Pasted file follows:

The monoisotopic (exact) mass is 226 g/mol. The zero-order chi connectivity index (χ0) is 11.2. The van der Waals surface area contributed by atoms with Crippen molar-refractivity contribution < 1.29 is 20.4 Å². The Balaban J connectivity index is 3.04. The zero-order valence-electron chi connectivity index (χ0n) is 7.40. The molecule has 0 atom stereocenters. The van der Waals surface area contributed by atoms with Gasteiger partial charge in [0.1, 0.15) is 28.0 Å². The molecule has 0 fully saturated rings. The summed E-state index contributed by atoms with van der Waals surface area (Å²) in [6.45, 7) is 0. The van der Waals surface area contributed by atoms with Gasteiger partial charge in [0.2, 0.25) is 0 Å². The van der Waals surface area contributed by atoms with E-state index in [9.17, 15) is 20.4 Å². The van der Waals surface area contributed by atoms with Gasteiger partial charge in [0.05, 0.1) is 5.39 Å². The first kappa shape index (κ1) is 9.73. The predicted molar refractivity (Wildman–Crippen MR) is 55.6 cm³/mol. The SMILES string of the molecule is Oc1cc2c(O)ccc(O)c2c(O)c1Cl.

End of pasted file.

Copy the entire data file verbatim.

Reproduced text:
The monoisotopic (exact) mass is 226 g/mol. The zero-order chi connectivity index (χ0) is 11.2. The van der Waals surface area contributed by atoms with Crippen molar-refractivity contribution < 1.29 is 20.4 Å². The Balaban J connectivity index is 3.04. The zero-order valence-electron chi connectivity index (χ0n) is 7.40. The molecule has 0 atom stereocenters. The van der Waals surface area contributed by atoms with Gasteiger partial charge in [0.1, 0.15) is 28.0 Å². The molecule has 0 fully saturated rings. The summed E-state index contributed by atoms with van der Waals surface area (Å²) in [6.45, 7) is 0. The van der Waals surface area contributed by atoms with Gasteiger partial charge in [0.2, 0.25) is 0 Å². The van der Waals surface area contributed by atoms with E-state index in [9.17, 15) is 20.4 Å². The van der Waals surface area contributed by atoms with Gasteiger partial charge in [0.05, 0.1) is 5.39 Å². The first kappa shape index (κ1) is 9.73. The predicted molar refractivity (Wildman–Crippen MR) is 55.6 cm³/mol. The SMILES string of the molecule is Oc1cc2c(O)ccc(O)c2c(O)c1Cl.